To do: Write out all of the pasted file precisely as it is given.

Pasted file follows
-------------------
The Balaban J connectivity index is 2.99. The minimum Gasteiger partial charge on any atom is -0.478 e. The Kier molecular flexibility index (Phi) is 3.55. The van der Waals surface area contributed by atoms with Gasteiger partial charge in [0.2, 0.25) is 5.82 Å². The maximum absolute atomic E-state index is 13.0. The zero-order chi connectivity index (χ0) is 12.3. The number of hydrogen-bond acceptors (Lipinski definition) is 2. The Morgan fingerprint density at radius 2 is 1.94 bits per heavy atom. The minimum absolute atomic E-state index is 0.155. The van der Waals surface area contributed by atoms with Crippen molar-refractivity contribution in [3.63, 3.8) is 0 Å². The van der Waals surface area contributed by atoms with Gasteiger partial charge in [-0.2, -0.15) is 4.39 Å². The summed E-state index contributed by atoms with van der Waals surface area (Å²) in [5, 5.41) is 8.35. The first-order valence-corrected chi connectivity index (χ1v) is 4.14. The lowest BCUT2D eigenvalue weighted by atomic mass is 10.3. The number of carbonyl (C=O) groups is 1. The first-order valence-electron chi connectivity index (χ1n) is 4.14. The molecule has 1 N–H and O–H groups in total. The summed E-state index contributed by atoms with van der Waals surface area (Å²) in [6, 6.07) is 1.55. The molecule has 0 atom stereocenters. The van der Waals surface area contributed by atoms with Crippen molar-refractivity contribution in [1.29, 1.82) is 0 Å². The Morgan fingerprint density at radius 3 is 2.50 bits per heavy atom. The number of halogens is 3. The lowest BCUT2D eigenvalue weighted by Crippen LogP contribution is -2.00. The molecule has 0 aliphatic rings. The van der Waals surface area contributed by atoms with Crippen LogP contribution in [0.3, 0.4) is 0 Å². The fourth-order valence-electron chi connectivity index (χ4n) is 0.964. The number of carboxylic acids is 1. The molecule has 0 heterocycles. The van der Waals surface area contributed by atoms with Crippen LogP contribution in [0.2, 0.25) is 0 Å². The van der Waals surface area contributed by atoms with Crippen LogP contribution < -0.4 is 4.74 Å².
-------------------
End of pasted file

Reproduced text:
The Balaban J connectivity index is 2.99. The minimum Gasteiger partial charge on any atom is -0.478 e. The Kier molecular flexibility index (Phi) is 3.55. The van der Waals surface area contributed by atoms with Gasteiger partial charge in [0.2, 0.25) is 5.82 Å². The maximum absolute atomic E-state index is 13.0. The zero-order chi connectivity index (χ0) is 12.3. The number of hydrogen-bond acceptors (Lipinski definition) is 2. The Morgan fingerprint density at radius 2 is 1.94 bits per heavy atom. The minimum absolute atomic E-state index is 0.155. The van der Waals surface area contributed by atoms with Crippen molar-refractivity contribution in [3.63, 3.8) is 0 Å². The van der Waals surface area contributed by atoms with Gasteiger partial charge in [-0.2, -0.15) is 4.39 Å². The summed E-state index contributed by atoms with van der Waals surface area (Å²) in [5, 5.41) is 8.35. The first-order valence-corrected chi connectivity index (χ1v) is 4.14. The lowest BCUT2D eigenvalue weighted by atomic mass is 10.3. The number of carbonyl (C=O) groups is 1. The first-order valence-electron chi connectivity index (χ1n) is 4.14. The molecule has 1 N–H and O–H groups in total. The summed E-state index contributed by atoms with van der Waals surface area (Å²) in [6, 6.07) is 1.55. The molecule has 0 atom stereocenters. The van der Waals surface area contributed by atoms with Crippen molar-refractivity contribution in [1.29, 1.82) is 0 Å². The Morgan fingerprint density at radius 3 is 2.50 bits per heavy atom. The number of halogens is 3. The lowest BCUT2D eigenvalue weighted by Crippen LogP contribution is -2.00. The molecule has 0 aliphatic rings. The van der Waals surface area contributed by atoms with Crippen LogP contribution in [0.3, 0.4) is 0 Å². The fourth-order valence-electron chi connectivity index (χ4n) is 0.964. The number of carboxylic acids is 1. The molecule has 0 heterocycles. The van der Waals surface area contributed by atoms with Crippen LogP contribution in [0.2, 0.25) is 0 Å². The van der Waals surface area contributed by atoms with Crippen LogP contribution < -0.4 is 4.74 Å².